Friday, 2 December 2011

Blogging and Politics

So today I'm going to talk about something I usually don't talk about on my blog, but makes up an even bigger part of my life than my blog does (and that really is saying something)! This post is really centred around something that, after a few comments and conversations on Twitter I really started to think about: How many (if any) readers have I lost not because of my blog, but because of my political affiliations? 
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I am very political. I worked on the 2010 election campaign, I've volunteered in my local party and I've done work experience in the House of Commons. When I open the newspaper on a Sunday I always reach for the News Review before the Style pages, and every morning when I set out to attack my Bloglovin' feed I always check up on the political news first. That is just me, what I'm interested in and what I am passionate about. While anyone who has ever had a conversation with me, even at blogger events will have noticed that I find it very hard to not end up bringing a conversation around to politics, here on my blog (aside from the odd link in my Weekly Love roundups that I find amusing and could possibly be interpreted as party political) I try to keep things about fashion, food and general lifestyle, which, after all is what this blog is all about.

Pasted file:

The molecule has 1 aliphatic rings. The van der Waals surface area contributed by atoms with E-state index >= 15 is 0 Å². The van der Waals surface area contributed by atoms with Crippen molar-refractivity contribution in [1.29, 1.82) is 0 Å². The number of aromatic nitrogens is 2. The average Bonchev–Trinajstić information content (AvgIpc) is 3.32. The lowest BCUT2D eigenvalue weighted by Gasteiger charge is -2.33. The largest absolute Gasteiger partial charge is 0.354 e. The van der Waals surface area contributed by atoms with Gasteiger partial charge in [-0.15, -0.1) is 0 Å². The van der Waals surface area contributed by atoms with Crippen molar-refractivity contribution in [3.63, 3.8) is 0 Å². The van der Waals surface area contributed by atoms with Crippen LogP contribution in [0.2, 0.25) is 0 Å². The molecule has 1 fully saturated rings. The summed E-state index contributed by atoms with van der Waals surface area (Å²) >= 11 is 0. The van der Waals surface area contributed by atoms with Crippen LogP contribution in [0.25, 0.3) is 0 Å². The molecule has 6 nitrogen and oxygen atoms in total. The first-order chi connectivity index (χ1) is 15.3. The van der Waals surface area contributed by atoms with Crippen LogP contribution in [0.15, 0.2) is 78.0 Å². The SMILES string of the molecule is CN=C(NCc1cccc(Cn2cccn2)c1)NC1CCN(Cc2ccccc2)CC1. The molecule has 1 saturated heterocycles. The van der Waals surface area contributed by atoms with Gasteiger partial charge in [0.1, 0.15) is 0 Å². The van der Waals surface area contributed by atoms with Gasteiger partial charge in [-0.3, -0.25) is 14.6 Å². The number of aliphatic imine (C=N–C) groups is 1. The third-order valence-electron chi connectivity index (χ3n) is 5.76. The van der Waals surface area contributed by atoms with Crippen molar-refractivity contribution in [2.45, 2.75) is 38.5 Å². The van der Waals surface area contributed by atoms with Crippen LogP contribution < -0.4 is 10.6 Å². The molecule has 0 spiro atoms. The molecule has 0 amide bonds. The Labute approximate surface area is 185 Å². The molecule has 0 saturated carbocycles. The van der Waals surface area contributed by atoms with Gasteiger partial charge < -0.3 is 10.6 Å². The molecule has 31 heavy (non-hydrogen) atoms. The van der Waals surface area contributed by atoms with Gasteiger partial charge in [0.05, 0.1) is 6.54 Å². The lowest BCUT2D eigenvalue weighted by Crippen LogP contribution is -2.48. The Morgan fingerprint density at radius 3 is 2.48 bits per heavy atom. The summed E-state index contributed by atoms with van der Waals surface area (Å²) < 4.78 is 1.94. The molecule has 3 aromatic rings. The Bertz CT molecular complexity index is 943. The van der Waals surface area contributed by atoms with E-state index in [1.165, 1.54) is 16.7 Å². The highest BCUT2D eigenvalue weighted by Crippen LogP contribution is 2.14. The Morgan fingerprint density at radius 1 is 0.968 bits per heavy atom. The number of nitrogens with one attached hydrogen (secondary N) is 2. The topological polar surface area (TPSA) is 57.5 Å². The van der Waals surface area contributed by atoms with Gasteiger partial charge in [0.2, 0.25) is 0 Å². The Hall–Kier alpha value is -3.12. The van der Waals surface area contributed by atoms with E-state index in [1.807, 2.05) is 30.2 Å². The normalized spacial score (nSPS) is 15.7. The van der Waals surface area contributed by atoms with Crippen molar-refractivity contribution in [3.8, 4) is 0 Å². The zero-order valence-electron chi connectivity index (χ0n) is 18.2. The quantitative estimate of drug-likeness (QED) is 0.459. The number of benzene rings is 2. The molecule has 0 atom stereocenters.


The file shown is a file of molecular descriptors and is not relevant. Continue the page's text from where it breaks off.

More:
However, my Twitter page is a totally different matter. I tried for a while having two separate Twitter feeds, one for my blog and one for personal and political ramblings but it soon became way to complicated so as my followers will very well know @makingmewonder is akin to a crazy stream of conscious including fashion, beauty, food, complaints about the London Underground and lots and lots of political opinion. Increasingly I've noticed that my Twitter followers, I who I know are readers of my blog taking offence to some of my more political Tweets. Some of them have un followed me on Twitter, and I wonder if any of them have decided they are not going to read my blog anymore because of my political beliefs. I know at least one person has, because they told me that they were doing it.

You may have noticed that I have not actually mentioned my exact party political affiliation in this post, though those of you who follow me on Twitter my politics is blatantly obvious. However, I have not mentioned it in this post because for those of you who are not aware of my politics I want to know, if you know I was strongly in support of and an active campaigner for a political party that you do not support, would this make you stop reading my blog, regardless of the content I am posting on this site, or on my beauty blog The Glossy Guide? I'd be really interested to hear your thoughts! 


This whole argument comes down to one question. When you choose to read a blog, what is more important to you, the content or the person behind it? 

34 comments:

  1. For me personally, I will read a blog due to content mainly and the person behind it can be just as important. If someone's personality is detrimental to their blog, I'll unfollow, but if there's nothing openly irritating then I'm a loyal follower :) x

    www.drummingheartbeat.blogspot.com, ps. please someone teach me how to use this thing!? x